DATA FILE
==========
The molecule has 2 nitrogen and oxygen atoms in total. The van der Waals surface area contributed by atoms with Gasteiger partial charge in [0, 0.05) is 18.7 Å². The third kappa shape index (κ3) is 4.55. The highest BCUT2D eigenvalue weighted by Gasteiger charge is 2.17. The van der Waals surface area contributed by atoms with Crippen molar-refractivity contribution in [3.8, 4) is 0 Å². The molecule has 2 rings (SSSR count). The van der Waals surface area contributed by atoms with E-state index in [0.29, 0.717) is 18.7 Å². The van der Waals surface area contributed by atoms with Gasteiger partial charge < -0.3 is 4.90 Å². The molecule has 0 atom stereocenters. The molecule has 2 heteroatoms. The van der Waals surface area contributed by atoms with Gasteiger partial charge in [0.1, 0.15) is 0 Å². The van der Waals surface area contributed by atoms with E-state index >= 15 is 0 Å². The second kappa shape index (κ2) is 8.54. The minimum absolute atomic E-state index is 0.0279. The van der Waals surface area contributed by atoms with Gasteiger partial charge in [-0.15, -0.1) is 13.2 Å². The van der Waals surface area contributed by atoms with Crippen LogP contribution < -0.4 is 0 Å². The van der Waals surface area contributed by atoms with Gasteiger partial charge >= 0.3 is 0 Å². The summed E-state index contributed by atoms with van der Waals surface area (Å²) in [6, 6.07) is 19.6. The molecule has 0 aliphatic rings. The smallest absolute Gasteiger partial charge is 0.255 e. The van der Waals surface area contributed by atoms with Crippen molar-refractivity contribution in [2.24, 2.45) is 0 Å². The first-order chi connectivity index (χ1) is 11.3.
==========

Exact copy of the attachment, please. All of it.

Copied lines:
The molecule has 2 nitrogen and oxygen atoms in total. The van der Waals surface area contributed by atoms with Gasteiger partial charge in [0, 0.05) is 18.7 Å². The third kappa shape index (κ3) is 4.55. The highest BCUT2D eigenvalue weighted by Gasteiger charge is 2.17. The van der Waals surface area contributed by atoms with Crippen molar-refractivity contribution in [3.8, 4) is 0 Å². The molecule has 2 rings (SSSR count). The van der Waals surface area contributed by atoms with E-state index in [0.29, 0.717) is 18.7 Å². The van der Waals surface area contributed by atoms with Gasteiger partial charge < -0.3 is 4.90 Å². The molecule has 0 atom stereocenters. The molecule has 2 heteroatoms. The van der Waals surface area contributed by atoms with Gasteiger partial charge in [0.1, 0.15) is 0 Å². The van der Waals surface area contributed by atoms with E-state index >= 15 is 0 Å². The second kappa shape index (κ2) is 8.54. The minimum absolute atomic E-state index is 0.0279. The van der Waals surface area contributed by atoms with Gasteiger partial charge in [-0.15, -0.1) is 13.2 Å². The van der Waals surface area contributed by atoms with Crippen LogP contribution < -0.4 is 0 Å². The van der Waals surface area contributed by atoms with Gasteiger partial charge >= 0.3 is 0 Å². The summed E-state index contributed by atoms with van der Waals surface area (Å²) in [6, 6.07) is 19.6. The molecule has 0 aliphatic rings. The smallest absolute Gasteiger partial charge is 0.255 e. The van der Waals surface area contributed by atoms with Crippen molar-refractivity contribution in [2.24, 2.45) is 0 Å². The first-order chi connectivity index (χ1) is 11.3.